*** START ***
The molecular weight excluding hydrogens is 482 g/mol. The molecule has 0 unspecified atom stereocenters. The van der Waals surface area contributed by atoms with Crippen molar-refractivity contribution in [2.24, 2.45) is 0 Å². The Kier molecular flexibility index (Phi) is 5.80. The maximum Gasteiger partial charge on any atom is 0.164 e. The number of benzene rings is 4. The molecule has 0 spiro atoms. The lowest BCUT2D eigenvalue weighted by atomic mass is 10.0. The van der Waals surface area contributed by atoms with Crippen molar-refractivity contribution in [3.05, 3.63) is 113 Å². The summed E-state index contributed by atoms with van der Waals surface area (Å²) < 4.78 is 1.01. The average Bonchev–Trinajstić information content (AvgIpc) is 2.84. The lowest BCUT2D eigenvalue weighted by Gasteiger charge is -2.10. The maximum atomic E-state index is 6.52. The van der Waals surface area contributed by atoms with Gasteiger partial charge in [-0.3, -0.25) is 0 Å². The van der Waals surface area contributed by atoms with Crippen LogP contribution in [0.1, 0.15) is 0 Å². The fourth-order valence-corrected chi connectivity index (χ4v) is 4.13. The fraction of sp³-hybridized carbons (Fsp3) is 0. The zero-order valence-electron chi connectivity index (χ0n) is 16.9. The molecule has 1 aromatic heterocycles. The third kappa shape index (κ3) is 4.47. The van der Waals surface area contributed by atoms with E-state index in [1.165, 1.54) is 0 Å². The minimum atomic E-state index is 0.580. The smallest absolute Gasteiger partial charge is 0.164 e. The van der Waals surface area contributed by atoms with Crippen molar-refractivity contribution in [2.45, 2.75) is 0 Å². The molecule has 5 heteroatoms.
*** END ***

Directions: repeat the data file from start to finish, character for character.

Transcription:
The molecular weight excluding hydrogens is 482 g/mol. The molecule has 0 unspecified atom stereocenters. The van der Waals surface area contributed by atoms with Crippen molar-refractivity contribution in [2.24, 2.45) is 0 Å². The Kier molecular flexibility index (Phi) is 5.80. The maximum Gasteiger partial charge on any atom is 0.164 e. The number of benzene rings is 4. The molecule has 0 spiro atoms. The lowest BCUT2D eigenvalue weighted by atomic mass is 10.0. The van der Waals surface area contributed by atoms with Crippen molar-refractivity contribution in [3.05, 3.63) is 113 Å². The summed E-state index contributed by atoms with van der Waals surface area (Å²) < 4.78 is 1.01. The average Bonchev–Trinajstić information content (AvgIpc) is 2.84. The lowest BCUT2D eigenvalue weighted by Gasteiger charge is -2.10. The maximum atomic E-state index is 6.52. The van der Waals surface area contributed by atoms with Gasteiger partial charge in [-0.3, -0.25) is 0 Å². The van der Waals surface area contributed by atoms with Crippen LogP contribution in [0.1, 0.15) is 0 Å². The fourth-order valence-corrected chi connectivity index (χ4v) is 4.13. The fraction of sp³-hybridized carbons (Fsp3) is 0. The zero-order valence-electron chi connectivity index (χ0n) is 16.9. The molecule has 1 aromatic heterocycles. The third kappa shape index (κ3) is 4.47. The van der Waals surface area contributed by atoms with E-state index in [1.165, 1.54) is 0 Å². The minimum atomic E-state index is 0.580. The smallest absolute Gasteiger partial charge is 0.164 e. The van der Waals surface area contributed by atoms with Crippen molar-refractivity contribution in [2.45, 2.75) is 0 Å². The molecule has 5 heteroatoms.